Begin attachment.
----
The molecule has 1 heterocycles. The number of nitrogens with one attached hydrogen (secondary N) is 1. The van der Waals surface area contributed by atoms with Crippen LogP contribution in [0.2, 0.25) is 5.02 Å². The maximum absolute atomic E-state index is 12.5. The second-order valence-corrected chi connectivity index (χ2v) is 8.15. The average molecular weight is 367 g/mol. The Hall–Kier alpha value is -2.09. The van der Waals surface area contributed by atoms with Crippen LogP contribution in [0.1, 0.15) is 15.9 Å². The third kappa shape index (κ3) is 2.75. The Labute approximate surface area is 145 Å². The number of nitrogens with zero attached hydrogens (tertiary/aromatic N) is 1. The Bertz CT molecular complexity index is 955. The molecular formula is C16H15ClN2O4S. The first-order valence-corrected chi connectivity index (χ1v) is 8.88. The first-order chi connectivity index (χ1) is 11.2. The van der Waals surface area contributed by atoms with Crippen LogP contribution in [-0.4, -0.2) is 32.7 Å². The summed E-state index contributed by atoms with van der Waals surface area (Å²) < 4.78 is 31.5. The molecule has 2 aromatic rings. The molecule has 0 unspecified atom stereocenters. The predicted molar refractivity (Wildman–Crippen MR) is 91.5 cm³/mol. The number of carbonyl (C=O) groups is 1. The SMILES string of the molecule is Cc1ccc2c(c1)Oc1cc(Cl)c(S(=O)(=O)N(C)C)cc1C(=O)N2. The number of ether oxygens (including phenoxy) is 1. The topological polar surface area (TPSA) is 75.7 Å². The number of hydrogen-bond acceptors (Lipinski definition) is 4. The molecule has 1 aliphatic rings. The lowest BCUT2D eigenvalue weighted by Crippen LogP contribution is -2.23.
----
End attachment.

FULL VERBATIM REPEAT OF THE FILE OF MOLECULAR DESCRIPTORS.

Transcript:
The molecule has 1 heterocycles. The number of nitrogens with one attached hydrogen (secondary N) is 1. The van der Waals surface area contributed by atoms with Crippen LogP contribution in [0.2, 0.25) is 5.02 Å². The maximum absolute atomic E-state index is 12.5. The second-order valence-corrected chi connectivity index (χ2v) is 8.15. The average molecular weight is 367 g/mol. The Hall–Kier alpha value is -2.09. The van der Waals surface area contributed by atoms with Crippen LogP contribution in [0.1, 0.15) is 15.9 Å². The third kappa shape index (κ3) is 2.75. The Labute approximate surface area is 145 Å². The number of nitrogens with zero attached hydrogens (tertiary/aromatic N) is 1. The Bertz CT molecular complexity index is 955. The molecular formula is C16H15ClN2O4S. The first-order valence-corrected chi connectivity index (χ1v) is 8.88. The first-order chi connectivity index (χ1) is 11.2. The van der Waals surface area contributed by atoms with Crippen LogP contribution in [-0.4, -0.2) is 32.7 Å². The summed E-state index contributed by atoms with van der Waals surface area (Å²) < 4.78 is 31.5. The molecule has 2 aromatic rings. The molecule has 0 unspecified atom stereocenters. The predicted molar refractivity (Wildman–Crippen MR) is 91.5 cm³/mol. The number of carbonyl (C=O) groups is 1. The SMILES string of the molecule is Cc1ccc2c(c1)Oc1cc(Cl)c(S(=O)(=O)N(C)C)cc1C(=O)N2. The number of ether oxygens (including phenoxy) is 1. The topological polar surface area (TPSA) is 75.7 Å². The number of hydrogen-bond acceptors (Lipinski definition) is 4. The molecule has 1 aliphatic rings. The lowest BCUT2D eigenvalue weighted by Crippen LogP contribution is -2.23.